Since launching Fire & Water I’ve learned about Skype, Google+ Hangouts, Amazon’s KDP program, blog tours, contest submissions, reviewers, and on and on.  I’ve had some really cool things happen, too.  Jason Matthews and Marla Miller did a Google+ interview with me and posted it on Youtube.  (This was a very fun experience. You can check it out on YouTube, Indie Authors, #46) Catherine Bramkamp on her show, Newbie Authors also did an audio-only (interview in jammies, yeah baby) Skype interview and posted it. I’ve been featured multiple times on Laura Dennis’s blog, both discussing my book and discussing Bipolar Disorder, a theme within the story about which, as a psychotherapist, I have a fair degree of subject matter expertise. Lucky me! All free publicity that required only a limited investment of time on my part and these were all fun!  Score one for the newbie.

            But here’s the problem:  Every time I log onto Facebook or read a blog post from one of my fellow writers on one of the many sites to which I subscribe, I find a new resource or idea.  Whatever plan I have for the next hour gets subverted while I navigate yet another website, social network, or online resource.  I upload. I click the boxes. I write, rewrite, and rewrite my bio and book description to fit each site’s particulars. Don’t get me wrong, I love getting the info. Keep it coming, author buddies. It’s just I haven’t quite figured out what is a valuable use of my marketing time and which things I can neatly file under “useless time suck”.  This is where my left brain starts to throb.  As a newbie author, I find I’m driven by the fear that I just might be missing the most crucial thing that I might do to give my book its best chance at commercial success.  Frankly, I don’t know what I don’t know. (Newbie Author Confession #3. Yes, I do want commercial success. There, I said it.)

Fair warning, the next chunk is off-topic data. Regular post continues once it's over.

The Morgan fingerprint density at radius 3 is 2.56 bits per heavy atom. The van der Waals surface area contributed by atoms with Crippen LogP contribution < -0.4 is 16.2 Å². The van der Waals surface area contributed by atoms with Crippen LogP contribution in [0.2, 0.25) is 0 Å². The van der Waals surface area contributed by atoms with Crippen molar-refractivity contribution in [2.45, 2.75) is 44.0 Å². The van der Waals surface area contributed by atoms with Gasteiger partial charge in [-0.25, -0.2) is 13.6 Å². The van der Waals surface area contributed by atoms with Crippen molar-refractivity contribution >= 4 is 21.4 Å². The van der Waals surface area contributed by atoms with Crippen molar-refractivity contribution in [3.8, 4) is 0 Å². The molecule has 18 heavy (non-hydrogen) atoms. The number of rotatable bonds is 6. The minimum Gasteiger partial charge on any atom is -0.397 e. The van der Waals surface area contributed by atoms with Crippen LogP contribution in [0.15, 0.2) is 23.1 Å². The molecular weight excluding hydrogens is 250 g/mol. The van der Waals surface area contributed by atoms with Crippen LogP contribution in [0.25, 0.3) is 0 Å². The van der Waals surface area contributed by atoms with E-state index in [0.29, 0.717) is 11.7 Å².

Despite the cool things that have happened, I’ve been feeling as though rather than having a thoughtful, measured plan for participating or declining my marketing opportunities, my behavior is a lot less strategic, and a lot more like Whack-a-Mole, where I respond to whatever pops up. This keeps me from feeling effective and efficient and it gobbles up great globs of my time. (Fun flexing of alliteration muscles. Mmm…right brain.)  I fantasize about having a great big pile of dough, enough to just pay someone else to do all of the icky stuff I don’t like doing.  I have done a little of this with my little pile of dough and it seems that much remains to be done.

            Now here’s where I’d like to give you a slick, bullet list of appropriate priorities, resources that work, and tasks to eliminate.  Nope, not yet able. (Newbie Author Confession #4. I’m still in the process of figuring it out and some days it feels as if I don’t know squat.)  Instead, I offer a list of things I have begun to figure out and things I’m resolving to do better going forward.